They came from houses on the sides of hills, from bedrooms that looked out onto shades of green, the smell of silage smeared on the air. They’d seen the clubs in the films, on the TV, and they knew that their little places attached to hotels, or above the bar where their fathers were drinking, weren’t the same. But once on the dance floor, did it matter where they were? Four on the floor beat and those fields slid away.
They’d be dreaming it up all week as they worked under a car chassis, did a granny’s perm, handed over a prescription, carefully counting the tablets. Dreaming it up as they passed army check-points, heard about the latest deaths. Why don’t you enter that competition for fuck’s sake! somebody said. You’re a good dancer. It’ll be a bit of a laugh. You’d get on the telly. Imagine you got signed up for Hot Gossip, huh? You seen that one where they dance in the showers to Roberta Kelly, Oh Happy Day? Oh my god, unbelievable.
Only twelve contestants in the final though, the Northern Ireland Final of the World Freestyle Disco Dancing Championships. One contestant for every month. Boy didn’t get through, the one whose mother ran up the brilliant trousers on that old Husqvarna sewing machine. Girl didn’t get through, from the end terrace who practised in the mirror while her kid played at her feet. Only twelve make it to the TV programme, with its sequence of a woman in orange silhouette dancing against kaleidoscopic lights. Isn’t the music a disappointment, though? It’s not the proper artists, only a cheap approximation of the real thing. The real think must be too expensive. You hear that anaemic version of Fandango Dancing by Pearly Gates? But still, those flashing lights are beautiful, the red and green, still a good tune.
And so, here comes contestant number one, the representative of the Shamrock Club in Belfast! Beige trousers but a splashy shirt and splashy footwork! from this maths teacher who loves to dance.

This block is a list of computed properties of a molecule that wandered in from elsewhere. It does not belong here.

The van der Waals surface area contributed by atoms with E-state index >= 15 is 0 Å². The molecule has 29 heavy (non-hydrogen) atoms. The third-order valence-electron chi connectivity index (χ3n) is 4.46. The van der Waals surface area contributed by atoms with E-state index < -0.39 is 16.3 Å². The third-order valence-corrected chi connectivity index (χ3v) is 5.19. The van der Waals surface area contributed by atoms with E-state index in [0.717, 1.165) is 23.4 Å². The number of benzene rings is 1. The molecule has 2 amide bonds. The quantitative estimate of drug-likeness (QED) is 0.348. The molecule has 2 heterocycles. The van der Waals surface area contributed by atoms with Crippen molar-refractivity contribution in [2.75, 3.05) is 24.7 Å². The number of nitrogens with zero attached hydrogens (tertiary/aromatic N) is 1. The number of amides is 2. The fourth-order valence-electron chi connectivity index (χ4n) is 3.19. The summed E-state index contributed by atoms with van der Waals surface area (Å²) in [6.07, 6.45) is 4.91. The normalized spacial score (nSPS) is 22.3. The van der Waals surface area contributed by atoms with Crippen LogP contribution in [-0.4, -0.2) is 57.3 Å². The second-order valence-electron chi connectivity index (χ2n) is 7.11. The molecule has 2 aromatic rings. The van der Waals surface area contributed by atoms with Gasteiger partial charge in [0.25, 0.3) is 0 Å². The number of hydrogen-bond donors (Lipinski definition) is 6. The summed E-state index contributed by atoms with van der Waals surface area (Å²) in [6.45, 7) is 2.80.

Eugene, abducted, found shot, partially buried. Lindsay, died after being shot on foot patrol. Ivan, shot in his workplace. Christopher, shot by sniper. Maurice, found shot. Norman, found shot along with his son James. Philip, shot at a pedestrian check point.
Up next, with the theatrical little hand movements, is the girl representing Champagne Charlie’s Magherafelt. In glitter headband, white leggings, and a bra top, she looks so young. Her hair in braids swings when she spins.
Charles, shot on foot patrol. Alexander, shot outside a shop. David, shot in his workplace. Patrick, shot on waste ground. James, shot at home.
That’s a better groove coming from the speakers for the hairdresser representing Sasha’s Nightclub in Belfast, with his Cossack trousers tied round with ribbons.
Gerry, shot by sniper when travelling in car. Patrick, shot. John, shot while on his way to work. Paul, shot from passing car.
The secretary repping Club Gemini in Portadown, is barefoot and dancing in a shredded white dress, a cute disco castaway.
Kenneth, killed by booby trap bomb. Joanne, shot while collecting census forms. John, shot. James, knocked down by land rover. Gary, knocked down by land rover. John, shot while driving firm’s van. Paul, shot by plastic bullet. Gary, killed by booby trap bomb.
And now the clerical officer from Buster’s Nightclub, Banbridge, dressed just like John from the Shamrock Club is breakdancing, spinning in the green lights on the floor.